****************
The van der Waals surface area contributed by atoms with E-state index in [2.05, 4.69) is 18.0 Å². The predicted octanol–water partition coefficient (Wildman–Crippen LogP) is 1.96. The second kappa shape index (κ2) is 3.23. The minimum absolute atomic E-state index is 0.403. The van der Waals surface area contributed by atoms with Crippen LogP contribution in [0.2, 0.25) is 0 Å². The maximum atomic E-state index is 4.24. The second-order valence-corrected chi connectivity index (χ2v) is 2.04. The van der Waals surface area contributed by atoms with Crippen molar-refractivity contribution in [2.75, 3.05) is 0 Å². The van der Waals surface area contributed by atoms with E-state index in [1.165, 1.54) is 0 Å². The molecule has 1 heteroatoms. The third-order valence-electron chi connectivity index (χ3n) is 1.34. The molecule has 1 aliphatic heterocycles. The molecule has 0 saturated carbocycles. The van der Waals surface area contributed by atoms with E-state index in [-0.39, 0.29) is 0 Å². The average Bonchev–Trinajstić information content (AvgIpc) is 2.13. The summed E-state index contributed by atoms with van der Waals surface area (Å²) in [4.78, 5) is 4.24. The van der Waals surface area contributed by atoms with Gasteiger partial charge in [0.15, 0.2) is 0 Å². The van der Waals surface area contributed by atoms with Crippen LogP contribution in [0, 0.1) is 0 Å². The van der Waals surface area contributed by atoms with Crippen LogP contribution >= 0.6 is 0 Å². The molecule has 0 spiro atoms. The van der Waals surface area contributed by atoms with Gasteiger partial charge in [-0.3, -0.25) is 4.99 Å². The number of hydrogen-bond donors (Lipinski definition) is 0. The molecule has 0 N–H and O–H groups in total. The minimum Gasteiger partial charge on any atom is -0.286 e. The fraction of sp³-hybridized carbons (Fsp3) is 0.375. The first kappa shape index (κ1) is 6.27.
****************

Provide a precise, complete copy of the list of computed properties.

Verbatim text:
The van der Waals surface area contributed by atoms with E-state index in [2.05, 4.69) is 18.0 Å². The predicted octanol–water partition coefficient (Wildman–Crippen LogP) is 1.96. The second kappa shape index (κ2) is 3.23. The minimum absolute atomic E-state index is 0.403. The van der Waals surface area contributed by atoms with Crippen LogP contribution in [0.2, 0.25) is 0 Å². The maximum atomic E-state index is 4.24. The second-order valence-corrected chi connectivity index (χ2v) is 2.04. The van der Waals surface area contributed by atoms with Crippen molar-refractivity contribution in [2.75, 3.05) is 0 Å². The van der Waals surface area contributed by atoms with E-state index in [1.165, 1.54) is 0 Å². The molecule has 1 heteroatoms. The third-order valence-electron chi connectivity index (χ3n) is 1.34. The molecule has 1 aliphatic heterocycles. The molecule has 0 saturated carbocycles. The van der Waals surface area contributed by atoms with E-state index in [-0.39, 0.29) is 0 Å². The average Bonchev–Trinajstić information content (AvgIpc) is 2.13. The summed E-state index contributed by atoms with van der Waals surface area (Å²) in [4.78, 5) is 4.24. The van der Waals surface area contributed by atoms with Gasteiger partial charge in [0.15, 0.2) is 0 Å². The van der Waals surface area contributed by atoms with Crippen LogP contribution in [0, 0.1) is 0 Å². The van der Waals surface area contributed by atoms with Crippen LogP contribution >= 0.6 is 0 Å². The molecule has 0 spiro atoms. The van der Waals surface area contributed by atoms with Gasteiger partial charge in [-0.3, -0.25) is 4.99 Å². The number of hydrogen-bond donors (Lipinski definition) is 0. The molecule has 0 N–H and O–H groups in total. The minimum Gasteiger partial charge on any atom is -0.286 e. The fraction of sp³-hybridized carbons (Fsp3) is 0.375. The first kappa shape index (κ1) is 6.27.